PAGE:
It would be great if you've mentioned them and briefly described why are they limiting.
> model checking
Is extremely complex. Proving complex programs using constrain solving would be too expensive, if possible. I would argue that proving stuff manually using SMT for trivial cases, as F* does, would be much more productive than doing the whole proof using any sort of constrain solver (if this would ever work for a sufficiently big program).
The main problem of a constrain solvers is that they don't scale well. When you proved lemmas for a small block of code, you simply reuse those for higher order proofs. Constraints are being accumulated (tho not linearly) when the program grow and so does its state.
I've done so here: https://news.ycombinator.com/item?id=20714845
> Is extremely complex. Proving complex programs using constrain solving would be too expensive, if possible.
The same is true for deductive proofs, of which dependent types are a particular instance, only the problem is far worse. It is true that there are cases where deductive proofs are more feasible than model checking, but the converse is true in a much wider portion of cases. That's why deductive proofs are rarely the first choice, and they're used selectively, usually only after other methods have failed. Overall, deductive proof, although it certainly has its place in certain circumstances, is the least scalable verification method we have. This means that it's the last method you want to use by default, let alone bake it into your type system.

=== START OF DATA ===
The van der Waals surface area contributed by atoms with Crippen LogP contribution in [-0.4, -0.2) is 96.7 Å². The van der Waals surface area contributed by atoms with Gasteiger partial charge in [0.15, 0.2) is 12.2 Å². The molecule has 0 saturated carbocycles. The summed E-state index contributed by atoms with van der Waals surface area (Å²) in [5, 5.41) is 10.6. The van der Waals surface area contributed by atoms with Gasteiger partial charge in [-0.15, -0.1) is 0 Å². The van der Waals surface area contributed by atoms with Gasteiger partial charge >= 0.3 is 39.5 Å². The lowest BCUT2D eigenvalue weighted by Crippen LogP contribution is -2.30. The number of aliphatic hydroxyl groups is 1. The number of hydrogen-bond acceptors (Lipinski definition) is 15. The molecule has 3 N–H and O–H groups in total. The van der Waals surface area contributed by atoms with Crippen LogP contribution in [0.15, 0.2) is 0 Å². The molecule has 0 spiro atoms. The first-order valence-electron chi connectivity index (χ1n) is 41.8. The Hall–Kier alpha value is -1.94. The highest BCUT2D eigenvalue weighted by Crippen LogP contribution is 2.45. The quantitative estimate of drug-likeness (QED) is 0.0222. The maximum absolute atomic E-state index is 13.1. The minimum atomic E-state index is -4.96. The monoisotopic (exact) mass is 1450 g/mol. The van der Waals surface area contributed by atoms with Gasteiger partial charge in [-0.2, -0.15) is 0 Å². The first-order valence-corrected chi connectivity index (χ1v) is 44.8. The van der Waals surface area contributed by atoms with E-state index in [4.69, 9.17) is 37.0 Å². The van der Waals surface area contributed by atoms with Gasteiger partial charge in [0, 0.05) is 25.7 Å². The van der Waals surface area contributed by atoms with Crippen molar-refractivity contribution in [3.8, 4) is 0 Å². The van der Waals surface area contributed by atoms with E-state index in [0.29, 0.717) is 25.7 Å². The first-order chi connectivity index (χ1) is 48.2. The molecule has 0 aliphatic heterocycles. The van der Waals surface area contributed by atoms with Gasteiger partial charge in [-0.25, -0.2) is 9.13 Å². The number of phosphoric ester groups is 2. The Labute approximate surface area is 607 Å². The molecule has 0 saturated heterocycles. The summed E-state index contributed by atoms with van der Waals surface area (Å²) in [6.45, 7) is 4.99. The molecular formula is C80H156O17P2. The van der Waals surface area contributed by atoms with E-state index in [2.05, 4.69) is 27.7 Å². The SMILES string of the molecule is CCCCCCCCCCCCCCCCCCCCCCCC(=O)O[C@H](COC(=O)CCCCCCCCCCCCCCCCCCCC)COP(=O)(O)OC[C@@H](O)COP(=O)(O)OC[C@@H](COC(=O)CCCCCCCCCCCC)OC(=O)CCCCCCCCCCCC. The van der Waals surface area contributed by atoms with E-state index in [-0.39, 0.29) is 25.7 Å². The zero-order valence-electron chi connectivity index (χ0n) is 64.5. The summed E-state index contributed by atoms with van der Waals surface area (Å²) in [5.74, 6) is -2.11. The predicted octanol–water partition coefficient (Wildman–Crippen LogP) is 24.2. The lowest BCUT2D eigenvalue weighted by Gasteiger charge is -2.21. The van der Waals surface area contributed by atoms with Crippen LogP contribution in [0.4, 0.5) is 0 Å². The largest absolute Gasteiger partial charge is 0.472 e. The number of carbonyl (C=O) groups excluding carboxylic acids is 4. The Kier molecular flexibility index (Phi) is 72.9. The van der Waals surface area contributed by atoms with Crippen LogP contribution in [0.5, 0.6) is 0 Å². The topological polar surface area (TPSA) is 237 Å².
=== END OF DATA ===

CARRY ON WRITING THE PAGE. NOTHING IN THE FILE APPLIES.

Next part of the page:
> Constraints are being accumulated (tho not linearly) when the program grow and so does its state.
This is true regardless of the verification method used. See my blog post here: https://pron.github.io/posts/correctness-and-complexity
> When you proved lemmas for a small block of code, you simply reuse those for higher order proofs.
No, you can't "simply" reuse results. Here's an example (given in the post in Java, my preferred language, but as this is a post about Haskell, let me show it in Haskell):
foo :: (Integer -> Bool) -> Integer -> Integer
foo p x